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February 12, 2024

Top 10 Reasons Not To Sell Your Anesthesia Practice

February 12, 2024

In an unknown and ever-changing healthcare landscape, consolidating your anesthesia practice with a bigger group can seem tempting for the supposed stability and regularity it seems to provide. This loss of independence in how you run your business, though, will lead to less job satisfaction as you lose the autonomy to control your own future. Consider the reasons why you started an anesthesia practice in the first place. The best way to retain control over your career trajectory is to remain independent in your practice and not sell. If you are still interested, however, you should sell your anesthesia practice if…

1. You don’t want to increase financial stability and profitability.

When you give up your position as a shareholder, you are relegating yourself to being an employee at your own company rather than a decision-maker. A larger anesthesia group may promise that you will remain autonomous after a takeover, but there is little to ensure these promises will actually be enforced after the contract is signed. Controlling the operations of your anesthesia group means controlling the compensation structure — something that would be limited if you sell.

2. You’re OK with little to no control over the decision-making process.

Without the freedom to implement changes in policy as needed, your group won’t be able to swiftly adapt to challenges as they arise. The decisions you make trickle down to every aspect of the day-to-day operations of your anesthesia group. When you leave those decisions up to a CEO with no personal stake in your practice, you leave your practice open to oversight and mismanagement.

3. You don’t care about your patient relationships or continuity of care.

Your patients are why you practice anesthesia — everything else is just red tape. Selling your practice to a larger group means putting your patients in the larger care cycle where you will have less impact on patient satisfaction and outcomes. Established patient-care relationships are important as patients look to anesthesia providers pre- and intra-operatively for reassurance and information regarding what to expect. A positive relationship with an anesthesia provider leads to better outcomes for the patient after the procedure.

4. You don’t want to establish a reputation through marketing and branding. 

Apart from patient relationships, your physician relationships are the glue that holds your practice together. If you have spent time establishing these as an anesthesia practitioner, you don’t want to sacrifice your hard work only to have to start over with a new set of physicians as you are absorbed into a larger anesthesia group.

5. You’re OK sacrificing your flexibility and work-life balance.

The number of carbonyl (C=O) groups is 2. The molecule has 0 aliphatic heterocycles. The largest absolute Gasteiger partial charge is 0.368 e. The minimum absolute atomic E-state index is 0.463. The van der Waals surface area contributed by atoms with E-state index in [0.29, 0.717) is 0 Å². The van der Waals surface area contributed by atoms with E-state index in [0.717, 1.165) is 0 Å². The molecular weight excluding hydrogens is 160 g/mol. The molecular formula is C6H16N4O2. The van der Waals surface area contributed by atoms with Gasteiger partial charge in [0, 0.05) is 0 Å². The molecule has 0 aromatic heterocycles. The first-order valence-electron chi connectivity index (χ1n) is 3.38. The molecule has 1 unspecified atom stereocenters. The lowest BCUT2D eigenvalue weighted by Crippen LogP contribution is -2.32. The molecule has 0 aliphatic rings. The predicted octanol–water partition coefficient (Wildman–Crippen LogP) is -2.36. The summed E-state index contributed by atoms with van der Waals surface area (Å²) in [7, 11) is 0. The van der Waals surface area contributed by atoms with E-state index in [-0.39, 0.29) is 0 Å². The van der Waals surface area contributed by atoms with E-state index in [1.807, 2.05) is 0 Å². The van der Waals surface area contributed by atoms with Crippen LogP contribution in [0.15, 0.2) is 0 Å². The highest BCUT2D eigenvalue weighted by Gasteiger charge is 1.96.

When you sell your anesthesia practice, you become just another revenue stream for a greater healthcare machine and reduced simply to the number of hours you are able to work. A larger anesthesia group isn’t going to care about the holidays and vacations you are sacrificing to spend in the OR.

6. You don’t want to retain staff or work collaboratively. 

The main ways you are able to influence morale in your anesthesia group are remuneration and work environment. By offering competitive compensation and flexible work schedules to anesthesiologists, you can control job satisfaction for your staff and recruit and retain the best practitioners on the market. 

7. You don’t want to embrace future growth and expansion opportunities. 

Settling for a less-than-perfect deal now may limit what you can do in the future. The freedom to explore new partnerships and opportunities without restrictions isn’t possible when you sell your anesthesia practice to a larger regional or national group. 

8. You aren’t aligned with values or a mission.

As a healthcare provider, you take a certain pride and joy in successfully healing patients. Are you OK with reducing your life’s mission to mere cash flow for a larger organization? Working for someone else puts you at risk of being asked to work in ways that don’t align with your values. 

9. Long-term financial planning or retirement isn’t a main concern.

When you don’t control the compensation for your company, you don’t control your retirement, either. You will no longer have the ability to make long-term policy changes that will impact the future well-being of you and your staff. 

10. You don’t want to control your destiny.

Selling your anesthesia practice means putting yourself at the mercy of fate. The stability that seems to be offered when working under a larger group is false. You are only as good as your future cash flow to a larger national anesthesia group, but as an independent practice, you can support yourself and a staff with a mission and values that align with your future goals. 

If you need help managing your revenue cycle as an independent anesthesia group, give us a call! We can help you get back on track before making a decision to sell that you’ll regret. 

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